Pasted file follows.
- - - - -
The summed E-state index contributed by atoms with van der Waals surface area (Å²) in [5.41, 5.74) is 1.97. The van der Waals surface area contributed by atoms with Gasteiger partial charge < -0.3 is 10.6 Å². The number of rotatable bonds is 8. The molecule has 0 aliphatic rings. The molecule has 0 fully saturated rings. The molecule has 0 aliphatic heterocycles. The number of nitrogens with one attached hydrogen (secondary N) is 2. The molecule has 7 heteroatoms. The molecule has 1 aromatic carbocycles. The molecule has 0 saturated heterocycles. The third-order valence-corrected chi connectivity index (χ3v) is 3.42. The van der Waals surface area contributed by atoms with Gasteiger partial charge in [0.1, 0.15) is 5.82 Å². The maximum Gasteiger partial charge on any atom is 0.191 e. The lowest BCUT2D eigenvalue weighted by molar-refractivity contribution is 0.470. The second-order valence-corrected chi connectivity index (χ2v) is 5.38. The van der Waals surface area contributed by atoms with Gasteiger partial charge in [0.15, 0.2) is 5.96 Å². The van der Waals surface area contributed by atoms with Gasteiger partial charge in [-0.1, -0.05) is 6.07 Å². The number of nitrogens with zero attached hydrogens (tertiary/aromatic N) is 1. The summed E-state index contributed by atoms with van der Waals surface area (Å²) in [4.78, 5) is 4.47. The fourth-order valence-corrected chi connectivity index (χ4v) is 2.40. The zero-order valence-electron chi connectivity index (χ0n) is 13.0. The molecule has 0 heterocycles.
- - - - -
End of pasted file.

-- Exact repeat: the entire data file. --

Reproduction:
The summed E-state index contributed by atoms with van der Waals surface area (Å²) in [5.41, 5.74) is 1.97. The van der Waals surface area contributed by atoms with Gasteiger partial charge < -0.3 is 10.6 Å². The number of rotatable bonds is 8. The molecule has 0 aliphatic rings. The molecule has 0 fully saturated rings. The molecule has 0 aliphatic heterocycles. The number of nitrogens with one attached hydrogen (secondary N) is 2. The molecule has 7 heteroatoms. The molecule has 1 aromatic carbocycles. The molecule has 0 saturated heterocycles. The third-order valence-corrected chi connectivity index (χ3v) is 3.42. The van der Waals surface area contributed by atoms with Gasteiger partial charge in [0.1, 0.15) is 5.82 Å². The maximum Gasteiger partial charge on any atom is 0.191 e. The lowest BCUT2D eigenvalue weighted by molar-refractivity contribution is 0.470. The second-order valence-corrected chi connectivity index (χ2v) is 5.38. The van der Waals surface area contributed by atoms with Gasteiger partial charge in [0.15, 0.2) is 5.96 Å². The van der Waals surface area contributed by atoms with Gasteiger partial charge in [-0.1, -0.05) is 6.07 Å². The number of nitrogens with zero attached hydrogens (tertiary/aromatic N) is 1. The summed E-state index contributed by atoms with van der Waals surface area (Å²) in [4.78, 5) is 4.47. The fourth-order valence-corrected chi connectivity index (χ4v) is 2.40. The zero-order valence-electron chi connectivity index (χ0n) is 13.0. The molecule has 0 heterocycles.